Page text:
Garmin has announced its new Edge 840 and 540 Solar bike calculator, which recharges with sunlight when riding.
The new computers represent an evolutionary update to the Edge 830 and 530, both of which are among the best cycling computers we’ve tested.
Like the oversized Edge 1040 Solar, the new computers are moving to a USB-C charging port, ditching the micro-USB standard, and offering multiband satellite tracking.
Both computers continue to use a 2.6-inch color screen and offer color mapping, with screen dimensions of 2.3 by 3.4 by 0.8 inches.
The 840 series uses a touch screen and buttons, while the 540 series relies only on buttons. Garmin also introduced ClimbPro 2.0, which lets riders see the profile of an upcoming climb without navigation.
The Edge 840 Solar retails for £519.99 / $599 / €599.99 / AU$879 and the 540 Solar for £449.99 / $499 / €499.99 / AU$749.
Garmin is also releasing the Edge 840 and 540, which forgo solar charging but share the same features.
840 at £449.99 / $499 / €499.99 / AU$749 and 540 at £349.99 / $349 / €399.99 / AU$599.
The computers will also be available in a package that contains a speed and cadence sensor, as well as a heart rate monitor.
Here comes the sun
Garmin claims the Edge 840 and 540 Solar have up to 32 hours of battery life when using GPS, or up to 60 hours in battery saver mode. These listed battery times assume continuous conditions up to 75,000 lux during day trips.
Like the Edge 1040 Solar and some of Garmin’s high-end smartwatches, such as the Fenix 7 and Instinct 2, solar power is enabled by photovoltaic charging built into the computer screen.
The solar intensity widget displayed on the screen represents the amount of sunlight or lux conditions received.
By contrast, the Edge 840 and 540 are claimed to have up to 26 hours of battery life when using GPS, or up to 42 hours in battery saver mode.
For comparison, the Edge 830 and 530 coming out each have up to 20 hours of battery life while using GPS, and up to 40 hours in battery saver mode.
If you’re after more battery life, all models are compatible with Garmin’s Charge power pack.
More accurate mapping
The new computers also get multiband GNSS, a feature Garmin has been rolling out on all of its new machines. This means that the device can simultaneously receive signals from several navigation systems other than GPS, including GLONASS and GALILEO.
As a result, Garmin says the devices provide improved navigation in more challenging environments, such as cities or dense forests.
Trendline popularity guidance is said to highlight popular routes and trails, as well as searchable points of interest. The devices also have access to Trailforks, one of the best cycling apps.
In a welcome move, off-lane routing and notifications can now be paused if you need to change your route mid-flight.
The 540 and 840 are compatible with Garmin’s Varia line of backlit radars, as well as inReach SOS devices.
Achieving personal goals
When paired with compatible sensors, both devices inherit Garmin’s Cycling Ability feature, which first appeared in the 1040.
This breaks down your strengths and weaknesses prior to a specific event or goal, and in turn provides insight into where you should focus your training.
The computers also feature Targeted Adaptive Training, where the computers suggest workouts or training prompts based on your riding goals.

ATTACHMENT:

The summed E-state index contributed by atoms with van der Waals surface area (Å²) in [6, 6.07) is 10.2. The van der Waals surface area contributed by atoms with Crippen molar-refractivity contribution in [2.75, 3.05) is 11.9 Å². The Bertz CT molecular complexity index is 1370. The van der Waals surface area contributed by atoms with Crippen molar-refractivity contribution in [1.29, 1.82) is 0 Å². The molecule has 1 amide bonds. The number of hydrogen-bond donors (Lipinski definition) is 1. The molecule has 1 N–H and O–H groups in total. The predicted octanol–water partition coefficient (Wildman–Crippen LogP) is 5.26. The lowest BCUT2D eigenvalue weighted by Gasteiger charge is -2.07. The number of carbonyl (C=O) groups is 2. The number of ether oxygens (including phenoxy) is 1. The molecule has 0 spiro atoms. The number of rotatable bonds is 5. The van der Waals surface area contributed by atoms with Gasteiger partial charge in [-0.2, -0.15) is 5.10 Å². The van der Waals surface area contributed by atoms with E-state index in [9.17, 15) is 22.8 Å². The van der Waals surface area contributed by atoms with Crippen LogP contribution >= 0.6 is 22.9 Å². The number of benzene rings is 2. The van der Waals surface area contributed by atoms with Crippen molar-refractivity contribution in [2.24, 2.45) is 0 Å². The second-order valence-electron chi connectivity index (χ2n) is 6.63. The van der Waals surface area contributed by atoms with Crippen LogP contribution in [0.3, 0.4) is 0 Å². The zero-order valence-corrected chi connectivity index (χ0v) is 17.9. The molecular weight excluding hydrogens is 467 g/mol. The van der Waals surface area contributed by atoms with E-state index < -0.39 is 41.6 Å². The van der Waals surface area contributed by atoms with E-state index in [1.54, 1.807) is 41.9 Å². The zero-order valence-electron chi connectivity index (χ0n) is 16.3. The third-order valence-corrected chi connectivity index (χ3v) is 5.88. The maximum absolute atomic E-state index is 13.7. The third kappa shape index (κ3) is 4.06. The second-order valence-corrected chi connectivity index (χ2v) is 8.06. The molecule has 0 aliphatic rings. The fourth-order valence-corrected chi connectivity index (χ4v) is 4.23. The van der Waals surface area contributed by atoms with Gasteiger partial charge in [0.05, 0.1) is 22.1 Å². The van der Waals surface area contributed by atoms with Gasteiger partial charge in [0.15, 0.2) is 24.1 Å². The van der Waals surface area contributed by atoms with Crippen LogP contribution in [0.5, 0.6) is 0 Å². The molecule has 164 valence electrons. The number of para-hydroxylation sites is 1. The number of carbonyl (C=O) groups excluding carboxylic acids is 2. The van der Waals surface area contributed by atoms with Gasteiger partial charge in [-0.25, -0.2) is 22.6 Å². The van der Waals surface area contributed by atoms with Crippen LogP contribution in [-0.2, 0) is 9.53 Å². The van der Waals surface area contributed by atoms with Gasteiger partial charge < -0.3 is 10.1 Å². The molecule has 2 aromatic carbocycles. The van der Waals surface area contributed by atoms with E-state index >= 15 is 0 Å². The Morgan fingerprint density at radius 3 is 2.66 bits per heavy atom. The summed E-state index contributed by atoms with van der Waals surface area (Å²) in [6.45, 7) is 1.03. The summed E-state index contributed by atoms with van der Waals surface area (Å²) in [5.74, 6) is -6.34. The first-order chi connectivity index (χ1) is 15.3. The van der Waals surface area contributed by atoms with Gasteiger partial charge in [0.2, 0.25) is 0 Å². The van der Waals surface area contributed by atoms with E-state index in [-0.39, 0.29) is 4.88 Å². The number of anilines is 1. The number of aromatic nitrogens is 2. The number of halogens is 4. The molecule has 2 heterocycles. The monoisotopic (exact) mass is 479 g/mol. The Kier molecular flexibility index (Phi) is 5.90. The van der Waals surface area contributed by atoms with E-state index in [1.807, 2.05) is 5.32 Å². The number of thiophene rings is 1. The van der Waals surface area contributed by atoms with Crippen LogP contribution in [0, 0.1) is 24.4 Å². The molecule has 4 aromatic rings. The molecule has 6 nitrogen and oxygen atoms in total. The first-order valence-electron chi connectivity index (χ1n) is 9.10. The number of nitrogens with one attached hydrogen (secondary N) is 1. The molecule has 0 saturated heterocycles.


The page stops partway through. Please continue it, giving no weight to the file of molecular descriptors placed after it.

According to Garmin, the Edge 840 and 540 pair easily with Tacx indoor smart trainers.
The bike computers also receive deeper integration with Garmin smartwatches and the computer can display wellness insights such as the PulseOx, Body Battery, and Sleep Score.
The devices continue to track heat, acclimate to altitude, and can notify you to refuel or rehydrate.
Using insights from FirstBeat Analytics, the 840 and 540 Series can tell you your VO2 max, training status, load and recovery time.
Finally, the Real-Time Stamina feature allows riders to “monitor and track effort levels in real time while riding to help influence training efforts or see how well the current pace can be maintained,” according to Garmin.
Likewise, the Energy Guide feature provides energy goals when paired with a pre-loaded training course.
What is the difference between Edge 840 and Edge 540?
- The Edge 840 series is described as the 1040 form factor in the 800-series, so training/mapping capability but a smaller device and screen
- The Edge 840 uses a touch screen and buttons, while the 540 series omits a touch screen
- The 840 and 540 Solar computers are similar in profile
- There is a £70 difference between solar models and a £100 difference between non-solar models
ClimbPro 2.0.0 Update
Garmin releases ClimbPro 2.0 on the new hardware.
ClimbPro is a built-in feature that tells you the ascent and grade remaining for each climb when following a route. This can be useful so that you can organize yourself while riding, as well as during the ascent to avoid crowds.
ClimbPro 2.0 means the feature is now available without navigation, so you can see a profile of the climbs you’re doing without following a pre-loaded route.
Garmin has confirmed that ClimbPro 2.0 will be available on the 1040 Solar but will not be compatible with the previous generation 800 and 500 computers.
Garmin Edge 840 and 540 pricing and availability
Garmin Edge 840 Solar
- price: £519.99 / $599 / €599.99 / AU$879
Garmin Edge 540 Solar
- price: £449.99 / $499 / €499.99 / AU$749
Garmin Edge 840
- price: £449.99 / $499 / €499.99 / AU$749
Garmin Edge 540
- price: £349.99 / $349 / €399.99 / AU$599
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